Livonia Werewolves : A mass hysteria of LYCANTHROPY in northern Europe during the Inquisition. The Livonia area (now part of the Baltic Republics of Estonia and Latvia) was rife with superstitions and fears of WEREWOLVES. During the 1600s—the peak of the Inquisition’s witch hunts— 31 people in Livonia were brought to trial on charges of damage to animals, property, and people while running amok as werewolves.
According to lore, werewolves made night marches by the thousands in annual rites after Christmas. For 12 days, the people were transformed into wolves. While their human bodies lay in trance, the werewolves were beaten with chains or IRON rods by the devil and were forced to attack ﬂocks of animals.
Casper Peucer, a Protestant physician, described the reported events in his Commentarius de Praecipibus Divinationum Generibus (1560):
At Christmas a boy lame of a leg goes round the countryside summoning the Devil’s followers, who are countless, to a general conclave. Whoever remains behind, or goes reluctantly, is scourged by another with an iron whip till the blood flows, and his traces are left in blood. The human form vanishes, and the whole multitude become wolves. Many thousands assemble. Foremost goes the leader armed with an iron whip, and the troop follow, ﬁrmly convinced in their imagination that they are transformed into wolves. They fall upon herds of cattle and ﬂocks of sheep, but they have no power to slay me. When they come to a river, the leader smites the water with his scourge and it divides, leaving a dry path through the midst, by which the pack go. The transformation lasts twelve days, at the expiration of which period the wolf skin vanishes, and the human form reappears.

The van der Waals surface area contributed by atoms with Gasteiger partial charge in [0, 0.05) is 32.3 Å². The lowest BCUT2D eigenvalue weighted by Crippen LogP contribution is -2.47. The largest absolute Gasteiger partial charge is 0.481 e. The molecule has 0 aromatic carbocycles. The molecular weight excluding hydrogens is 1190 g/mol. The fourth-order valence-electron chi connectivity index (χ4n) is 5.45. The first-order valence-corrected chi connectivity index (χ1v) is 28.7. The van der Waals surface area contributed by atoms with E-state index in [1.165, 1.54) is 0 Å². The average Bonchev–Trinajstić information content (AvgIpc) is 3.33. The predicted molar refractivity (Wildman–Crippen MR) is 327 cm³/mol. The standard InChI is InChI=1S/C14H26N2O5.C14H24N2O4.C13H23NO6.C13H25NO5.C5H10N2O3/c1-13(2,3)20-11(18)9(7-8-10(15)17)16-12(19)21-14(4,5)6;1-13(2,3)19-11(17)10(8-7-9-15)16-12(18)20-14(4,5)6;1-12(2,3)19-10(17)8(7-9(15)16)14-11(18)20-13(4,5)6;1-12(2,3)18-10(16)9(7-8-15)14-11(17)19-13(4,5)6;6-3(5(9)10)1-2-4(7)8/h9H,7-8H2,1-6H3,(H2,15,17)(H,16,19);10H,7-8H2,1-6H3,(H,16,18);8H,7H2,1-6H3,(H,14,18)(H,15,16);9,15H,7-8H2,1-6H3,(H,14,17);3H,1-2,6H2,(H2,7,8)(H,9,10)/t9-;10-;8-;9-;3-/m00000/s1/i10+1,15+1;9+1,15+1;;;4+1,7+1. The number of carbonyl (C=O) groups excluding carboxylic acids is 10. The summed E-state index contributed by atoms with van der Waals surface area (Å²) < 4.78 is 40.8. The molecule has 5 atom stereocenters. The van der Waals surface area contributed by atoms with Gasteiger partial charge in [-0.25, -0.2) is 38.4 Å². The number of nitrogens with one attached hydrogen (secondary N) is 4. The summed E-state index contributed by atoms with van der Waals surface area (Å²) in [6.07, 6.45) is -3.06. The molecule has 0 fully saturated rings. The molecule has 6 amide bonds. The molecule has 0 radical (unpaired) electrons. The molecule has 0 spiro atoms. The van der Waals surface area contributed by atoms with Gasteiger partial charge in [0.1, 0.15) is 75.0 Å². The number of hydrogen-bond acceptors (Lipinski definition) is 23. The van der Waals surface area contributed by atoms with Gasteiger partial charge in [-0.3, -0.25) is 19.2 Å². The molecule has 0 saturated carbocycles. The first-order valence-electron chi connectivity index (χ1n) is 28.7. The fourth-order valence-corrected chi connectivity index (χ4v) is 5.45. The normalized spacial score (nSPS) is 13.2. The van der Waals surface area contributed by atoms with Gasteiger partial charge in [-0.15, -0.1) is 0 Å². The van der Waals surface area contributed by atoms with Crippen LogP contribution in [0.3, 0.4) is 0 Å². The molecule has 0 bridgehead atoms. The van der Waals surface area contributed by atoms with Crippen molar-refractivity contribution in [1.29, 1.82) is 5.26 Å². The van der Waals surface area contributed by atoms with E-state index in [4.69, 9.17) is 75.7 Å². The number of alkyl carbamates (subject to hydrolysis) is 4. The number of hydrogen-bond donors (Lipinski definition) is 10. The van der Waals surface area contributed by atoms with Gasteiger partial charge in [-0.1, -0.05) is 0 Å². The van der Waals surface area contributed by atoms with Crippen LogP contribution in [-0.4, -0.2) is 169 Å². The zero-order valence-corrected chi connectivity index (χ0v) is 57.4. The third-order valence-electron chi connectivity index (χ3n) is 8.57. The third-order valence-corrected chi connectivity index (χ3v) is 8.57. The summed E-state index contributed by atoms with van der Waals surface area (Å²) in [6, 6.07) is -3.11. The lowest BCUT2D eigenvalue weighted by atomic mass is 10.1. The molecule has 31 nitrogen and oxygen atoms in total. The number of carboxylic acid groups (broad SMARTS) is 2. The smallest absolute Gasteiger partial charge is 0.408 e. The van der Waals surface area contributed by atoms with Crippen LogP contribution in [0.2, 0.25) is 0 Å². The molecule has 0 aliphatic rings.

The parting of the water was considered by demonologists to be a mockery of the biblical parting of the Red Sea for the exodus of the Israelites from Egypt.
In another case described by OLAUS MAGNUS, the wife of a Livonian lord publicly doubted the existence of werewolves. One of her servant boys promptly disappeared into a cellar and returned as a wolf. Dogs chased him into the woods and bit out one of his eyes. The next day he reappeared in human form with one eye missing. The sympathetic link of physical wounds between human and wolf forms is common in werewolf lore. See also THEISS OF LIVONIA.
- Otten, Charlotte F., ed. A Lycanthropy Reader: Werewolves in Western Culture. New York: Dorset Press, 1989.
- Robbins, Rossell Hope. The Encyclopedia of Witchcraft & Demonology. New York: Bonanza Books, 1981.
- Summers, Montague. The Werewolf. New York: Bell Publishing, 1966
From: the Encyclopedia of Vampires, Werewolves, and Other Monsters – Written by Rosemary Ellen Guiley -a leading expert on the paranormal -Copyright © 2005 by Visionary Living, Inc.